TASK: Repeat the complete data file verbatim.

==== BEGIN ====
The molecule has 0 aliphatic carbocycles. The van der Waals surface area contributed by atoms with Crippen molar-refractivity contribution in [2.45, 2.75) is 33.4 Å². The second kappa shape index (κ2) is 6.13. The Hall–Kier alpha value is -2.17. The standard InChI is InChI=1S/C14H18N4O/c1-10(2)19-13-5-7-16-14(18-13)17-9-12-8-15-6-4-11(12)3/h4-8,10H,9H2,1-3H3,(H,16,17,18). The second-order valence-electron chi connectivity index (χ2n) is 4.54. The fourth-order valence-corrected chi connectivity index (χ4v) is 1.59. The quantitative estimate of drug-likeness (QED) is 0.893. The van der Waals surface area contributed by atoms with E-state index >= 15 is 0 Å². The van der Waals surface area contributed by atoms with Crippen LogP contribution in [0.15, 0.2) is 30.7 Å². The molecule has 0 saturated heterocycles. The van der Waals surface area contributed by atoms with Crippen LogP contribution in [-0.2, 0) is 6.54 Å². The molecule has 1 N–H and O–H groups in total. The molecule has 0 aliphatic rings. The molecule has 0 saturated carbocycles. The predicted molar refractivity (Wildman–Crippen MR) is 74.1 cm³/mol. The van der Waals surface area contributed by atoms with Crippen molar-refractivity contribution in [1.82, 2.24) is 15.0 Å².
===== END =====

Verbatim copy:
The molecule has 0 aliphatic carbocycles. The van der Waals surface area contributed by atoms with Crippen molar-refractivity contribution in [2.45, 2.75) is 33.4 Å². The second kappa shape index (κ2) is 6.13. The Hall–Kier alpha value is -2.17. The standard InChI is InChI=1S/C14H18N4O/c1-10(2)19-13-5-7-16-14(18-13)17-9-12-8-15-6-4-11(12)3/h4-8,10H,9H2,1-3H3,(H,16,17,18). The second-order valence-electron chi connectivity index (χ2n) is 4.54. The fourth-order valence-corrected chi connectivity index (χ4v) is 1.59. The quantitative estimate of drug-likeness (QED) is 0.893. The van der Waals surface area contributed by atoms with E-state index >= 15 is 0 Å². The van der Waals surface area contributed by atoms with Crippen LogP contribution in [0.15, 0.2) is 30.7 Å². The molecule has 0 saturated heterocycles. The van der Waals surface area contributed by atoms with Crippen LogP contribution in [-0.2, 0) is 6.54 Å². The molecule has 1 N–H and O–H groups in total. The molecule has 0 aliphatic rings. The molecule has 0 saturated carbocycles. The predicted molar refractivity (Wildman–Crippen MR) is 74.1 cm³/mol. The van der Waals surface area contributed by atoms with Crippen molar-refractivity contribution in [1.82, 2.24) is 15.0 Å².